No one cares about the percentages. All they really care about is seeing the Money.
The sad commentary on the state of education, critical thinking, and wealth perceptions.
YMMV, and all the variations of Y_MV.
The sad commentary on the state of education, critical thinking, and wealth perceptions.
YMMV, and all the variations of Y_MV.
4 buckets: SS+pension;dfr'd GLWB VA & FI anntys, by time & $$ laddered; Discretionary; Rental. Do OK any 2 bkts. LTCi. Own, not asset. Tax 25%. Early SS. FundingRatio (FR) >1.1 Age 67/70
Re: [Wiki]  Percentage Gain and Loss (for new investors)
If my $100 stock fund balance drops $10, the balance must increase $10 to return to $100. The fact that this represents a 10% drop, and an 11.1% gain (90*1.11=100) to occur seems pretty irrelevant.
If my $100 drops to $50, and I ponder for a minute that 50% drop requires a 100% gain to return to $100, and I recall folks regard a 10% annual gain a great return, I could be leery of investing in that fund. But I know stock funds are volatile, and that getting out low and missing the top couple day's gains can result in serious losses.
I think the 10%/11.1%, or 50%/100% loss/gain percents are "just the math." In reality, the balance dropped $10, then gained the $10 back. Or it dropped $50 and gained the $50 back. I'm not sure what to do with that.
If my $100 drops to $50, and I ponder for a minute that 50% drop requires a 100% gain to return to $100, and I recall folks regard a 10% annual gain a great return, I could be leery of investing in that fund. But I know stock funds are volatile, and that getting out low and missing the top couple day's gains can result in serious losses.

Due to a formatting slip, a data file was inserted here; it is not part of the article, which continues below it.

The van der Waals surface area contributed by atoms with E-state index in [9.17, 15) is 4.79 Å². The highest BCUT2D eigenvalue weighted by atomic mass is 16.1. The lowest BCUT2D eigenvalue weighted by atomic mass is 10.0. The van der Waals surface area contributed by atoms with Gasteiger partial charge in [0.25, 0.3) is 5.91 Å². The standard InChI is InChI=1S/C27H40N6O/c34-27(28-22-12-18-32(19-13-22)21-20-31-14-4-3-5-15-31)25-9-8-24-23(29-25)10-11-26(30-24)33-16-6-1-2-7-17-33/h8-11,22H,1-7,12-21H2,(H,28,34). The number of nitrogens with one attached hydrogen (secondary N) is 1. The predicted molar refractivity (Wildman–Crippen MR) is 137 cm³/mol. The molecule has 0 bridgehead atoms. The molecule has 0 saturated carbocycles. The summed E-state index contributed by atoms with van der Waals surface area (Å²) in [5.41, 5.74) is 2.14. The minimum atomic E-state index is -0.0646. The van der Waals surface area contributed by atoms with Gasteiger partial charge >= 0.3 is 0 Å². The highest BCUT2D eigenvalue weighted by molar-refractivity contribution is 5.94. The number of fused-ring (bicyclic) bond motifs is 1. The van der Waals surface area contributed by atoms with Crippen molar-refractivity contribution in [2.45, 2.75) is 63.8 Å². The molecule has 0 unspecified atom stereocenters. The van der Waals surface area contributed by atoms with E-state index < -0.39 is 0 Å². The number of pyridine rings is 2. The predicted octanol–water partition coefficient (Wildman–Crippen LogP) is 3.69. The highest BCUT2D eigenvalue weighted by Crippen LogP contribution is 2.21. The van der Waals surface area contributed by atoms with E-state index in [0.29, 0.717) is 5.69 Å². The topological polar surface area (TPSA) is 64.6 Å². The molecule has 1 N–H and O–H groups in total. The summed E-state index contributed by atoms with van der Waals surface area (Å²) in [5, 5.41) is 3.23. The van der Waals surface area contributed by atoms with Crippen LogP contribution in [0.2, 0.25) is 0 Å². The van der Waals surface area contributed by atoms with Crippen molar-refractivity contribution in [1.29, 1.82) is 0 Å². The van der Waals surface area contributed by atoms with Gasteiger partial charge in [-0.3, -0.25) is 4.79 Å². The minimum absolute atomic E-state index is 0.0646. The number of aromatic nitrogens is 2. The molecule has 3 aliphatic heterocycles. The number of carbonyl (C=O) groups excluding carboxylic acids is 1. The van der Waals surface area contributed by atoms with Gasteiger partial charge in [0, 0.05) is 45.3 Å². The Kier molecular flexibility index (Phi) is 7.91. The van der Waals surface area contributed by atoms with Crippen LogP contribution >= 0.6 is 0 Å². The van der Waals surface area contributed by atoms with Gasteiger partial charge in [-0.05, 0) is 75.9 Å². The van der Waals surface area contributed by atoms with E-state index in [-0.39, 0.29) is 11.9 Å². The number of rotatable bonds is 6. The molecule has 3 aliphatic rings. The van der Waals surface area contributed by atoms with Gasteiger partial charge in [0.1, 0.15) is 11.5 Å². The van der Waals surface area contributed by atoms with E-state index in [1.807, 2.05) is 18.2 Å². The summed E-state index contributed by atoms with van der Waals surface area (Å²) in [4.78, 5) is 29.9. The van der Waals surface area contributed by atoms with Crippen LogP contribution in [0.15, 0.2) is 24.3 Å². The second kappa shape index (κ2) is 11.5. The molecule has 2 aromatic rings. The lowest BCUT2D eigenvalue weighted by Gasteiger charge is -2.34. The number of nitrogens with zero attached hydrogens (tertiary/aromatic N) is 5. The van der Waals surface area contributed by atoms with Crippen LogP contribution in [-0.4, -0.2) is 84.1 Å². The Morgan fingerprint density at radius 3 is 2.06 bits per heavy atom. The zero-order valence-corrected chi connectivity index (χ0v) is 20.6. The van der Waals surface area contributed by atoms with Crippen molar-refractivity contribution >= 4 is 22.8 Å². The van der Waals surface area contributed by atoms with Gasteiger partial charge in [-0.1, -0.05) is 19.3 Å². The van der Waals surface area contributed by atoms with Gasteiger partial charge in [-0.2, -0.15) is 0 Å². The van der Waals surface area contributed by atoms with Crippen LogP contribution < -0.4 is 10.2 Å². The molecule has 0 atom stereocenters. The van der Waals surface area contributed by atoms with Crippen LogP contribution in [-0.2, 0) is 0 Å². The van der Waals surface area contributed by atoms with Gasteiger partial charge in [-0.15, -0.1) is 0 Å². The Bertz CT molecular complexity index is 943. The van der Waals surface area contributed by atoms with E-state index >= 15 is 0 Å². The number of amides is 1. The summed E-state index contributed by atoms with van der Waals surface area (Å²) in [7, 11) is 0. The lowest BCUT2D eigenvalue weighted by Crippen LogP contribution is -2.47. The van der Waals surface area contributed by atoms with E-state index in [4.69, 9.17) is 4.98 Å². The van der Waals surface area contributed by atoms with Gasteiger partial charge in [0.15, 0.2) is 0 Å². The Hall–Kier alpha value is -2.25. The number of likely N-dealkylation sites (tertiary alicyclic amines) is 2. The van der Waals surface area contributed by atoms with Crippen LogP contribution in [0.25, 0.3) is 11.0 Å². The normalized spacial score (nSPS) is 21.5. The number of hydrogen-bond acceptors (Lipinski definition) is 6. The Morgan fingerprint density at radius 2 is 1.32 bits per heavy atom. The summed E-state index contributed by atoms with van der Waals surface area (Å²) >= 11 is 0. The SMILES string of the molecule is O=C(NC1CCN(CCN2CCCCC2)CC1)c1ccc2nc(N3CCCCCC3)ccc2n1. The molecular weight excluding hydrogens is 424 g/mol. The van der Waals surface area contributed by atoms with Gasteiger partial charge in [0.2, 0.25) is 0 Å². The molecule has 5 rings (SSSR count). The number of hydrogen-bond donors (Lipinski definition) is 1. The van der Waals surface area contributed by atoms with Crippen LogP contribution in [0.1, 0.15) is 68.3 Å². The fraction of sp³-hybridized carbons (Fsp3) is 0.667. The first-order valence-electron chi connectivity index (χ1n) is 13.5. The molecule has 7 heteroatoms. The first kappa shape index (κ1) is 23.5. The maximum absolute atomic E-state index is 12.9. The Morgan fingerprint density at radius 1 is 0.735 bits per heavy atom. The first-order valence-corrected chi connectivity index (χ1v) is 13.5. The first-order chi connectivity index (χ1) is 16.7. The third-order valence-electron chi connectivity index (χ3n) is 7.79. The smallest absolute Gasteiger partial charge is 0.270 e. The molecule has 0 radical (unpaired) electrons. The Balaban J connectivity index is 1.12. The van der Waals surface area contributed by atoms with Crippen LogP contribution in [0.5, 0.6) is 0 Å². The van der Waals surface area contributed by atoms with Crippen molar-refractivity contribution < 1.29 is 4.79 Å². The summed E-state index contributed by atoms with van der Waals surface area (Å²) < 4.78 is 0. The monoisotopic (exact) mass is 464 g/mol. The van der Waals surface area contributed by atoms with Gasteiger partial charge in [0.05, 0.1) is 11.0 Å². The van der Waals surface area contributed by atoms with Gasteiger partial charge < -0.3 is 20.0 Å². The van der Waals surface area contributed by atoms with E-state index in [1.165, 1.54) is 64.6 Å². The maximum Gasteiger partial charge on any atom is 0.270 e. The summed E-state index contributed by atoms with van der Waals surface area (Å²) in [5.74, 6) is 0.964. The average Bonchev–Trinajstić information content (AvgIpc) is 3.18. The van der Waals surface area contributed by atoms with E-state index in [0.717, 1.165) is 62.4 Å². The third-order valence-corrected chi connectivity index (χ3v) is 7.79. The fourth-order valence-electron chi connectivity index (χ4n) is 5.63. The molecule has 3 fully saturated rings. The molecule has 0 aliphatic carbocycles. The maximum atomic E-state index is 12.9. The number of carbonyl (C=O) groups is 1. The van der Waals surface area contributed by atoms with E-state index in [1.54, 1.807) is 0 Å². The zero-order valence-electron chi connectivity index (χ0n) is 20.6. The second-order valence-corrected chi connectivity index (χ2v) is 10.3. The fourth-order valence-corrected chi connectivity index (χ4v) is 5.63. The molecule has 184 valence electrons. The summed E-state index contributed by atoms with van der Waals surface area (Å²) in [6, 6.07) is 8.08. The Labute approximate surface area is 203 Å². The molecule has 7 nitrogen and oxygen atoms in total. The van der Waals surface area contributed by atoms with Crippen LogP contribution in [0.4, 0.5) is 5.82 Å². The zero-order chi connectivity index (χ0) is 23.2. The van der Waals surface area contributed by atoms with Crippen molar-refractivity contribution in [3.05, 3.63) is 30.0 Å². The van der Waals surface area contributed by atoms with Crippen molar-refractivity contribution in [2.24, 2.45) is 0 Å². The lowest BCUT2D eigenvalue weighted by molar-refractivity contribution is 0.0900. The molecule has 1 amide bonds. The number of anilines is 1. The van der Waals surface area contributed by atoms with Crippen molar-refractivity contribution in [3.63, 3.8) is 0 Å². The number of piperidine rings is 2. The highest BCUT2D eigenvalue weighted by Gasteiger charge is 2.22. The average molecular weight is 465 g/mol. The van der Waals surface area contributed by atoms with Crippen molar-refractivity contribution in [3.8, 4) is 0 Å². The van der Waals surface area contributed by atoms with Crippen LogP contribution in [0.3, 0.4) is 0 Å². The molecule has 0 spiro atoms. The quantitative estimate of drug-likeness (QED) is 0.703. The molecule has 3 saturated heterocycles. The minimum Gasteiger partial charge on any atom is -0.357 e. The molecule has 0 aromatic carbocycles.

I think the 10%/11.1%, or 50%/100% loss/gain percents are "just the math." In reality, the balance dropped $10, then gained the $10 back. Or it dropped $50 and gained the $50 back. I'm not sure what to do with that.
A great challenge of life: Knowing enough to think you're doing it right, but not enough to know you're doing it wrong. — Neil deGrasse Tyson
Re: [Wiki]  Percentage Gain and Loss (for new investors)
Peter Foley wrote:As the Wizard stated (paraphrasing) how do you make this understandable to the general public. I would only add, understandable without injecting too much emotion into the topic.
I would keep it very simple and just provide a table. Use $1000 as your initial investment so many of us can do some of the math in our heads.
With a loss of 10% one needs a gain of about 11% to recover. (A market correction)
With a loss of 20% one needs a gain of 25% to recover. (A bear market)
With a loss of 30% one needs a gain of about 43% to recover.
With a loss of 40% one needs a gain of about 67% to recover.
With a loss of 50% one needs a gain of 100% to recover. (That's right, if you lose half your money you need to double what you have left to get back to even.)
With a loss of 100% you are starting over from zero. And remember anything multiplied by zero is still zero.
The end.
^^^ I agree, and have created a second draft page: User:LadyGeek/Percentage gain and loss
All of the commentary related to "emotion" and possibly incorrect context have been removed. Members can link to this article in forum discussions, thereby framing the issue in the proper context and provide appropriate guidance.
Otherwise, I don't think we can reach a consensus.
Here's the first version: Percentage gain and loss
Both versions have been revised to include a spreadsheet in Google Sheets format.